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Math Help - notation question

  1. #1
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    notation question

    Hello

    I am getting a little confused with the notation used in books. Especially when something has already been differentiated or if I need to find the derivative. What is the proper notation that separates the two?

    i.e if you differentiated something how would you write it to show that the operation has already been carried out Vs showing a term that you need to find the derivative of. If that make sense?

    Most of what i have seen is Leibniz's notation.
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  2. #2
    Super Member craig's Avatar
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    Let's have a basic function such as y = x^2.

    The way you would denote differentiation is \frac{dy}{dx} = 2x.

    The \frac{dy}{dx} means the differential of y with respect to x.

    Another way this may be written is \frac{d}{dx}(x^2) = 2x. This is essentially the same, meaning the differential of x^2 with respect to x.

    Does this help at all? Just post back if I've got the wrong idea about what you're asking
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  3. #3
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    Quote Originally Posted by craig View Post
    Let's have a basic function such as y = x^2.
    So how would you write mathematically that you need to differentiate the above without writing the question in English, how would you use the operator? for example i know 2 x 2 needs multiplication because the multiplication operator is there what could you put into the above in terms of notation to say this needs to be differentiated? I hope you see what I am getting at?

    The way you would denote differentiation is \frac{dy}{dx} = 2x.

    The \frac{dy}{dx} means the differential of y with respect to x.
    This shows that differentiation has taken place and how I see most answers.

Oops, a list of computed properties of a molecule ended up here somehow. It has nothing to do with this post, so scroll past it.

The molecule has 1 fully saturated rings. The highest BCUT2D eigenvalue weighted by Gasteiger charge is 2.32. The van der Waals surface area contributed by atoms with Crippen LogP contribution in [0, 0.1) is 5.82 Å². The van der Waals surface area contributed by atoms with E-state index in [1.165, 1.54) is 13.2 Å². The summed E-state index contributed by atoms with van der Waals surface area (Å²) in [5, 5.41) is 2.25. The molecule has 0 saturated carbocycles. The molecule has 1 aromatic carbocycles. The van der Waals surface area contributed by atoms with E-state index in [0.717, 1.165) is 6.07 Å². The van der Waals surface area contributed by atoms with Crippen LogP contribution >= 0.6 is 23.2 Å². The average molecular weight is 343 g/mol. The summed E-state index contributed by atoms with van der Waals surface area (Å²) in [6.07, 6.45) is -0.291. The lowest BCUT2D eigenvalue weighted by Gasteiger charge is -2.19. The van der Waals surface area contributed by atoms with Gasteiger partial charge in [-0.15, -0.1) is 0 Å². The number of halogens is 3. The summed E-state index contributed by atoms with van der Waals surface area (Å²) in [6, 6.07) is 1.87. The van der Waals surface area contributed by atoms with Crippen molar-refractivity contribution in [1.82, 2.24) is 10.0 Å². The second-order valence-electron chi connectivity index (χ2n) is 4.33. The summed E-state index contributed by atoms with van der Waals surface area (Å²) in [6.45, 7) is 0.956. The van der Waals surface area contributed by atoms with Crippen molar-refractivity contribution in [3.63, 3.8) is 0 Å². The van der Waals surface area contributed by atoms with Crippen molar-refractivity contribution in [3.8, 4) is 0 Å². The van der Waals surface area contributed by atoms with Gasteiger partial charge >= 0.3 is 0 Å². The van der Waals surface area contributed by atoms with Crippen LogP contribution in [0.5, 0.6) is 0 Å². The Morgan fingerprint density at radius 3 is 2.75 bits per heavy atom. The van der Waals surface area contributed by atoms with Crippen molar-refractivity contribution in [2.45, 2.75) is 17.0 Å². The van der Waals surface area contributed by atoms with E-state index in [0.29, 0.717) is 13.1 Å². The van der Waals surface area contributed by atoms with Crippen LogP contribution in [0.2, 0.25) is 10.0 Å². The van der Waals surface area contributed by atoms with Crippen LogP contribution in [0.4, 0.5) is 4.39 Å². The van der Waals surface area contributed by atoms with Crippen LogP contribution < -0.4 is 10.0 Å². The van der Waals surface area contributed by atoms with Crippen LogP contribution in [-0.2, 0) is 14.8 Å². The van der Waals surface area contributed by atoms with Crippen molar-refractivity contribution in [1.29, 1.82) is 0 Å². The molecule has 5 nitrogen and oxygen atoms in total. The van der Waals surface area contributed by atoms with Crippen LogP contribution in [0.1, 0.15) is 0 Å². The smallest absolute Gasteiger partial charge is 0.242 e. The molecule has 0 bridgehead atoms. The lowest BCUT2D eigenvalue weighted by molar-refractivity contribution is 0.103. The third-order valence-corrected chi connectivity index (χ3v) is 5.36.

\frac{d}{dx}(x^2) = 2x

    The above is closer to what i am asking because it explains both before and after. I suppose you could just write the left-hand side as the question.
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  4. #4
    A Plied Mathematician
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    Right. The symbol

    \dfrac{d}{dx}

    is the operator that tells you you need to do something (in this case, differentiate). If, on the other hand, you have a symbol like

    \dfrac{dy}{dx},

    then the operator has already "hit" everything it's supposed to. So in the expression

    \dfrac{d}{dx}\,y+x,

    the operator operates only on the y, whereas in the expression

    \dfrac{d}{dx}(y+x), the derivative operator hits the entire expression y+x.

    In general, the differentiation operator hits everything up to but not including the next addition or subtraction symbol.

    Does that help?
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  5. #5
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    Yes thank you to the both of you this is now much clearer.

    I thought this was correct ,however, none of the books I have that explain the basics of this never explained the operator in any real detail and expected one to take it for granted.
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  6. #6
    A Plied Mathematician
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    You're welcome for whatever I contributed. Have a good one!
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